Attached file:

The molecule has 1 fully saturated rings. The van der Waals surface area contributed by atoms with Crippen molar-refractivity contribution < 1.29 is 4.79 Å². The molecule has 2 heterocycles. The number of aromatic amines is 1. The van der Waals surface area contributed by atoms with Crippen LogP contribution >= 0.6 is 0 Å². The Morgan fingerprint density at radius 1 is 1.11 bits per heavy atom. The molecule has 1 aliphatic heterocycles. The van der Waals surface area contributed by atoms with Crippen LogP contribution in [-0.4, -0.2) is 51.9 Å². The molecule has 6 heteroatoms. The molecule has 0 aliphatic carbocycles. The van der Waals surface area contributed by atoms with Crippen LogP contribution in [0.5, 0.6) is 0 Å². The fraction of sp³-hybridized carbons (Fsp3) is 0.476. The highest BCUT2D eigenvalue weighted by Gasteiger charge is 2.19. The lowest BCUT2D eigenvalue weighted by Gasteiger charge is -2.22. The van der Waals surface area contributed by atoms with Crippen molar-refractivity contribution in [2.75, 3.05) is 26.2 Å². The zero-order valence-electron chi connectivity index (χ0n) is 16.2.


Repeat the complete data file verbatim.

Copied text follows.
The molecule has 1 fully saturated rings. The van der Waals surface area contributed by atoms with Crippen molar-refractivity contribution < 1.29 is 4.79 Å². The molecule has 2 heterocycles. The number of aromatic amines is 1. The van der Waals surface area contributed by atoms with Crippen LogP contribution >= 0.6 is 0 Å². The Morgan fingerprint density at radius 1 is 1.11 bits per heavy atom. The molecule has 1 aliphatic heterocycles. The van der Waals surface area contributed by atoms with Crippen LogP contribution in [-0.4, -0.2) is 51.9 Å². The molecule has 6 heteroatoms. The molecule has 0 aliphatic carbocycles. The van der Waals surface area contributed by atoms with Crippen LogP contribution in [0.5, 0.6) is 0 Å². The fraction of sp³-hybridized carbons (Fsp3) is 0.476. The highest BCUT2D eigenvalue weighted by Gasteiger charge is 2.19. The lowest BCUT2D eigenvalue weighted by Gasteiger charge is -2.22. The van der Waals surface area contributed by atoms with Crippen molar-refractivity contribution in [2.75, 3.05) is 26.2 Å². The zero-order valence-electron chi connectivity index (χ0n) is 16.2.